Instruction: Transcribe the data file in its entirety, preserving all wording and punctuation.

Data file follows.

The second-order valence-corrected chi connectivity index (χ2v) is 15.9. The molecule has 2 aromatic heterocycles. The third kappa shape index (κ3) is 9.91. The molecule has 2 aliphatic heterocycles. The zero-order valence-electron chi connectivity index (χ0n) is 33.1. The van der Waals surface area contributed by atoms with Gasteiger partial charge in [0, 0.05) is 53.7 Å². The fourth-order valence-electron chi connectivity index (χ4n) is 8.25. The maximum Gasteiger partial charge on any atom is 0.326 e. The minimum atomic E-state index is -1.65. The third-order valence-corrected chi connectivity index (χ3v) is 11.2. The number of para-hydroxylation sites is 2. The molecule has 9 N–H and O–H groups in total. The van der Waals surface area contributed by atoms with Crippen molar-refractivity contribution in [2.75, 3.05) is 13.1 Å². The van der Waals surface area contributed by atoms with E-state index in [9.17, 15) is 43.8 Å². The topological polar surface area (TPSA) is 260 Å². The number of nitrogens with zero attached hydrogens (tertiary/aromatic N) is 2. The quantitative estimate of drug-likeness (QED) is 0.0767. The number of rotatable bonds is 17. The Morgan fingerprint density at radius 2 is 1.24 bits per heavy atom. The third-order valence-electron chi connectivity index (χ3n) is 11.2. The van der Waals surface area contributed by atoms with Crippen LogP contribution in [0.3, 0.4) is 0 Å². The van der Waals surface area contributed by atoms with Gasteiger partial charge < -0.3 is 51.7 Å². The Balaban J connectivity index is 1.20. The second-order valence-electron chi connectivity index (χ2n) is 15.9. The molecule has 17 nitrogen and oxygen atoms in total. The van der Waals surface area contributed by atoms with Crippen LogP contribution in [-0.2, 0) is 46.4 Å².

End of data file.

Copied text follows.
The second-order valence-corrected chi connectivity index (χ2v) is 15.9. The molecule has 2 aromatic heterocycles. The third kappa shape index (κ3) is 9.91. The molecule has 2 aliphatic heterocycles. The zero-order valence-electron chi connectivity index (χ0n) is 33.1. The van der Waals surface area contributed by atoms with Gasteiger partial charge in [0, 0.05) is 53.7 Å². The fourth-order valence-electron chi connectivity index (χ4n) is 8.25. The maximum Gasteiger partial charge on any atom is 0.326 e. The minimum atomic E-state index is -1.65. The third-order valence-corrected chi connectivity index (χ3v) is 11.2. The number of para-hydroxylation sites is 2. The molecule has 9 N–H and O–H groups in total. The van der Waals surface area contributed by atoms with Crippen molar-refractivity contribution in [2.75, 3.05) is 13.1 Å². The van der Waals surface area contributed by atoms with E-state index in [9.17, 15) is 43.8 Å². The topological polar surface area (TPSA) is 260 Å². The number of nitrogens with zero attached hydrogens (tertiary/aromatic N) is 2. The quantitative estimate of drug-likeness (QED) is 0.0767. The number of rotatable bonds is 17. The Morgan fingerprint density at radius 2 is 1.24 bits per heavy atom. The third-order valence-electron chi connectivity index (χ3n) is 11.2. The van der Waals surface area contributed by atoms with Crippen LogP contribution in [0.3, 0.4) is 0 Å². The van der Waals surface area contributed by atoms with Gasteiger partial charge < -0.3 is 51.7 Å². The Balaban J connectivity index is 1.20. The second-order valence-electron chi connectivity index (χ2n) is 15.9. The molecule has 17 nitrogen and oxygen atoms in total. The van der Waals surface area contributed by atoms with Crippen LogP contribution in [-0.2, 0) is 46.4 Å².